In the first five months of 2016, more than 33,000 migrants made the perilous journey from the shores of north Africa to Italy. Of these, at least 5300 were unaccompanied minors (UAM). Photographer Chris de Bode met with nine UAMs living in shelters in Milan and Sicily and worked with them to capture, not their despair, but their dreams in images that represented their journeys and their hopes for their futures.
Alasan (16), from The Gambia, says he would like to be a computer hacker 'But a good one, not the bad kind.' He describes his life in the Gambia and journey to Italy: 'I'm from a small village in the Central River Region. I still know the exact date I left the house: it was on the 5th of February 2015. I've been on the road for well over a year.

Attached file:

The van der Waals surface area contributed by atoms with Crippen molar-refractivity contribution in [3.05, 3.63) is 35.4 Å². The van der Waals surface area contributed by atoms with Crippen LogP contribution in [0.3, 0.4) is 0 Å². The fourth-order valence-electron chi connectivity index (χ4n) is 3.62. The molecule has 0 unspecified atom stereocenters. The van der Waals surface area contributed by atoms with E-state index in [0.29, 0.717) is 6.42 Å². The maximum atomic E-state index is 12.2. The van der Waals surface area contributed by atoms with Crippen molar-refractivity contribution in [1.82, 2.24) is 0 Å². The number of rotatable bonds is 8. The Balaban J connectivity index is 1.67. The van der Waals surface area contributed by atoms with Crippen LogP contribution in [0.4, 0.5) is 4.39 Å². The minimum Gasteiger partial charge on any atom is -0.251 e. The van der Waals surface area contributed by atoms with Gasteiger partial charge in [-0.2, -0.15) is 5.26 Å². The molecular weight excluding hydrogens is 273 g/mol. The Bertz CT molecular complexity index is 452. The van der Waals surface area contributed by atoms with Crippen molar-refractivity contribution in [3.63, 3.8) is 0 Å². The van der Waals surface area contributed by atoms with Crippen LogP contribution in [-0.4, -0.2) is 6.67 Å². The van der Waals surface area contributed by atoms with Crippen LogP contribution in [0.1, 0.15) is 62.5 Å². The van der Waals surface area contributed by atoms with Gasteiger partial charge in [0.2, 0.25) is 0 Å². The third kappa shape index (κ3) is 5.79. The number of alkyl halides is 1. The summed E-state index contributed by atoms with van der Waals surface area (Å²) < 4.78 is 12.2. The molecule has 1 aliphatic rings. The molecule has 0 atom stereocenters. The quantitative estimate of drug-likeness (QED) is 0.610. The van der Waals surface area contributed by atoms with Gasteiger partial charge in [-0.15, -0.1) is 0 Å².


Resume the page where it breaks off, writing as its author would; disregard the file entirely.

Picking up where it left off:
Both my parents died a long time ago, so I stayed with my uncle. He wanted me to go to a religious school and study two days a week, but I didn't want to do it. I wanted to study in school where you get all kinds of subjects. After I stood up to my uncle, he stopped paying for my normal lessons and wanted me to study religion full time. He was angry with me and threatened to beat me many times. One day, and I'm not proud of this, I stole money from him, left home and went on my trip. It was the first time I've done such a thing and I'm quite ashamed. I went to Senegal, Mali, Burkina and Niger, and then I went into Libya. When I got there, I was out of money so I had to work. I was in Sabha, one of the most dangerous towns of the country. First I worked for a nice man and I was able to save some money. But at one point, the man didn't have work for me any more and I had to go looking for work. You go out in the streets and hope somebody picks you up for a day's work. Many Africans do it. But the police came and took us straight to prison, because we were illegal. I was in prison for almost six months, and we got beaten almost every day. When you go out of the cell to eat, they beat you and they kept beating. A brot